Egyptian President Mohammed Morsi expanded his authority Thursday in a startling power grab that weakens the courts and frees him from judicial oversight amid deepening political intrigue in the Arab world’s most populous nation.
The Islamist president’s bold gesture, which infuriated civil rights leaders, came the day after he was praised for negotiating a cease-fire between Israel and Hamas. Thursday’s move effectively makes Morsi, who already holds executive and legislative powers, the ultimate force in a country that has no parliament and has yet to draft a new constitution.
The decree, which still could be challenged by the Supreme Constitutional Court, extends immunity to the Islamist-led assembly writing the constitution. The court has been reviewing whether to dissolve the body over legitimacy questions. But Morsi’s decision appears to protect from judicial oversight the assembly that secularists accuse of wanting to impose Sharia law.
“Morsi today usurped all state powers (and) appointed himself Egypt’s new pharaoh,” Mohamed ElBaradei, a Nobel Peace Prize laureate and reformist, posted on his Twitter account. “A major blow to the revolution that could have dire consequences.”
The timing of Morsi’s decision suggested that he was looking to calm violent protests against the state for not bringing security forces to justice in the deaths of demonstrators over the last year. After announcing the decree, Morsi ordered a retrial for toppled leader Hosni Mubarak, whose life sentence for his role in the killing of protesters during the 2011 uprising was seen by many Egyptians as too lenient.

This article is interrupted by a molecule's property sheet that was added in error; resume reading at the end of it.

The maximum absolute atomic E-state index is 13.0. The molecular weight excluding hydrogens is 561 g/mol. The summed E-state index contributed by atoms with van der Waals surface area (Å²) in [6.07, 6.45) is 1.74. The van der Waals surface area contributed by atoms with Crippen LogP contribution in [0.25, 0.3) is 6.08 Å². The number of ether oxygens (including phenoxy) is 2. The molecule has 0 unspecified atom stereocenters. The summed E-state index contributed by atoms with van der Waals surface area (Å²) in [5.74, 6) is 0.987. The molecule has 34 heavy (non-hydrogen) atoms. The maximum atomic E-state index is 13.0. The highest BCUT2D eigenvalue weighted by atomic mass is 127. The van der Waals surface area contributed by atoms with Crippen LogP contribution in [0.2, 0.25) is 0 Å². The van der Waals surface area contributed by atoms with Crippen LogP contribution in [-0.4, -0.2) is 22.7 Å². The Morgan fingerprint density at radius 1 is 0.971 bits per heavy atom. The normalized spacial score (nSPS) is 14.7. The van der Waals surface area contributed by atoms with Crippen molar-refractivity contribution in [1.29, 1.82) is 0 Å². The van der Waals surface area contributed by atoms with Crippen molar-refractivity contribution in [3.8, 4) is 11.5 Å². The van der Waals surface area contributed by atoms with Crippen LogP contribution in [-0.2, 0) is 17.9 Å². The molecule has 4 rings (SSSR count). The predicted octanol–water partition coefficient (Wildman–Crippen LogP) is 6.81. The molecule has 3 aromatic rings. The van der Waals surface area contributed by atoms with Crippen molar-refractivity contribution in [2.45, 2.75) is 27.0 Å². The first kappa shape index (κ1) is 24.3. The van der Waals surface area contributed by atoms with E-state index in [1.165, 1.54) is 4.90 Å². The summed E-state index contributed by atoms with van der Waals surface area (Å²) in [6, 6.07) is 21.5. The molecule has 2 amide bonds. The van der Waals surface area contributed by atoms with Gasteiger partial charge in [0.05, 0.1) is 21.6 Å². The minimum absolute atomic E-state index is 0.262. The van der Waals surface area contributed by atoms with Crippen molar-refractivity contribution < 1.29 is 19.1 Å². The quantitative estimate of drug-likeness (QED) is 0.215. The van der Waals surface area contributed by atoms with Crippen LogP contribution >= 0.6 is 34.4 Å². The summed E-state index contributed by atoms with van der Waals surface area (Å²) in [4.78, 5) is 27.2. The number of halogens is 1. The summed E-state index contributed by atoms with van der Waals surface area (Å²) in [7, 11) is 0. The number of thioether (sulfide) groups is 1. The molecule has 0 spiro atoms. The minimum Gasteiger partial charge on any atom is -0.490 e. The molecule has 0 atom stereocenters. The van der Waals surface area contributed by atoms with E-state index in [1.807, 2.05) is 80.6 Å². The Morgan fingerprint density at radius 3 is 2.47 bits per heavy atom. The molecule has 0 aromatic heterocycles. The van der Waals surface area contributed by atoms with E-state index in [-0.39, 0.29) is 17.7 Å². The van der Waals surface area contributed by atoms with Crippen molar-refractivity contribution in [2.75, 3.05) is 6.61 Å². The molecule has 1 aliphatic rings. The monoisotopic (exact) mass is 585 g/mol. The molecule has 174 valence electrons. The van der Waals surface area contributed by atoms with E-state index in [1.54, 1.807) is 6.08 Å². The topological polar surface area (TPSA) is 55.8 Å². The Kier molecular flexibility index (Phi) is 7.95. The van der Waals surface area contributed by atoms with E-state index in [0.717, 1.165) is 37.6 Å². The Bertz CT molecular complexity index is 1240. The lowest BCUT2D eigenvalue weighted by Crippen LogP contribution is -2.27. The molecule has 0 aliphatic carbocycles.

New trials also were ordered for other former top officials. Morsi fired Prosecutor-General Abdel Meguid Mahmoud, a Mubarak-era holdover often criticized for not aggressively pursuing members of the old regime. The president tried to get rid of Mahmoud last month but relented, if embarrassed, after an uproar from judges criticizing him for maneuvering to silence an independent judiciary.
Morsi’s strategy in recent months has been to marginalize the courts, including many judges who were appointed by Mubarak. Morsi views the judiciary, which this year disbanded the Islamist-led parliament, as disrupting the country’s transition to democracy.